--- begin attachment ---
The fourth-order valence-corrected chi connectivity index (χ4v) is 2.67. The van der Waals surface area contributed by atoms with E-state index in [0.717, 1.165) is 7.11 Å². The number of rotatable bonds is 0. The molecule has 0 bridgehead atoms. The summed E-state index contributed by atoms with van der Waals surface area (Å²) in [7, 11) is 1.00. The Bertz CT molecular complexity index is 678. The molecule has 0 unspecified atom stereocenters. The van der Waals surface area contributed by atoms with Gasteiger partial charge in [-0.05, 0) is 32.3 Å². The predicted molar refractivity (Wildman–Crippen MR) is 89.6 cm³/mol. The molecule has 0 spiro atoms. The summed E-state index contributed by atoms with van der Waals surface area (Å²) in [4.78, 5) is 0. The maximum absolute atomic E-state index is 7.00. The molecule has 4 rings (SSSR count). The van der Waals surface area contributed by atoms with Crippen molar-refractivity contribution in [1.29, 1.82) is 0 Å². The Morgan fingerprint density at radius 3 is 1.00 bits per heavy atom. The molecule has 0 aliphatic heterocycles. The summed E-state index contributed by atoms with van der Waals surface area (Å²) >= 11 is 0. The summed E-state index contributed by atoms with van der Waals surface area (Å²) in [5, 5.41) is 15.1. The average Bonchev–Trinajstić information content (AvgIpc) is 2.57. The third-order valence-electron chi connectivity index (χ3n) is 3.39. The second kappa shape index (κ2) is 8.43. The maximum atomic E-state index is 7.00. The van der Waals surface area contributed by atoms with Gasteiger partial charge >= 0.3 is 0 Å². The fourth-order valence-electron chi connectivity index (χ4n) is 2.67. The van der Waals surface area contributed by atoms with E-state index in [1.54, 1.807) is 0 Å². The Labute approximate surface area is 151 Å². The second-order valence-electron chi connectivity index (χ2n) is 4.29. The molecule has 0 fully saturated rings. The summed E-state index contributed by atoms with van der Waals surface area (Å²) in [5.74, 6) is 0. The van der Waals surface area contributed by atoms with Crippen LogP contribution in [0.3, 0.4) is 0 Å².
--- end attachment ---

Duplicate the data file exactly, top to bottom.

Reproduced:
The fourth-order valence-corrected chi connectivity index (χ4v) is 2.67. The van der Waals surface area contributed by atoms with E-state index in [0.717, 1.165) is 7.11 Å². The number of rotatable bonds is 0. The molecule has 0 bridgehead atoms. The summed E-state index contributed by atoms with van der Waals surface area (Å²) in [7, 11) is 1.00. The Bertz CT molecular complexity index is 678. The molecule has 0 unspecified atom stereocenters. The van der Waals surface area contributed by atoms with Gasteiger partial charge in [-0.05, 0) is 32.3 Å². The predicted molar refractivity (Wildman–Crippen MR) is 89.6 cm³/mol. The molecule has 0 spiro atoms. The summed E-state index contributed by atoms with van der Waals surface area (Å²) in [4.78, 5) is 0. The maximum absolute atomic E-state index is 7.00. The molecule has 4 rings (SSSR count). The van der Waals surface area contributed by atoms with Crippen molar-refractivity contribution in [1.29, 1.82) is 0 Å². The Morgan fingerprint density at radius 3 is 1.00 bits per heavy atom. The molecule has 0 aliphatic heterocycles. The summed E-state index contributed by atoms with van der Waals surface area (Å²) >= 11 is 0. The summed E-state index contributed by atoms with van der Waals surface area (Å²) in [5, 5.41) is 15.1. The average Bonchev–Trinajstić information content (AvgIpc) is 2.57. The third-order valence-electron chi connectivity index (χ3n) is 3.39. The second kappa shape index (κ2) is 8.43. The maximum atomic E-state index is 7.00. The van der Waals surface area contributed by atoms with Gasteiger partial charge >= 0.3 is 0 Å². The fourth-order valence-electron chi connectivity index (χ4n) is 2.67. The van der Waals surface area contributed by atoms with E-state index in [1.54, 1.807) is 0 Å². The Labute approximate surface area is 151 Å². The second-order valence-electron chi connectivity index (χ2n) is 4.29. The molecule has 0 fully saturated rings. The summed E-state index contributed by atoms with van der Waals surface area (Å²) in [5.74, 6) is 0. The van der Waals surface area contributed by atoms with Crippen LogP contribution in [0.3, 0.4) is 0 Å².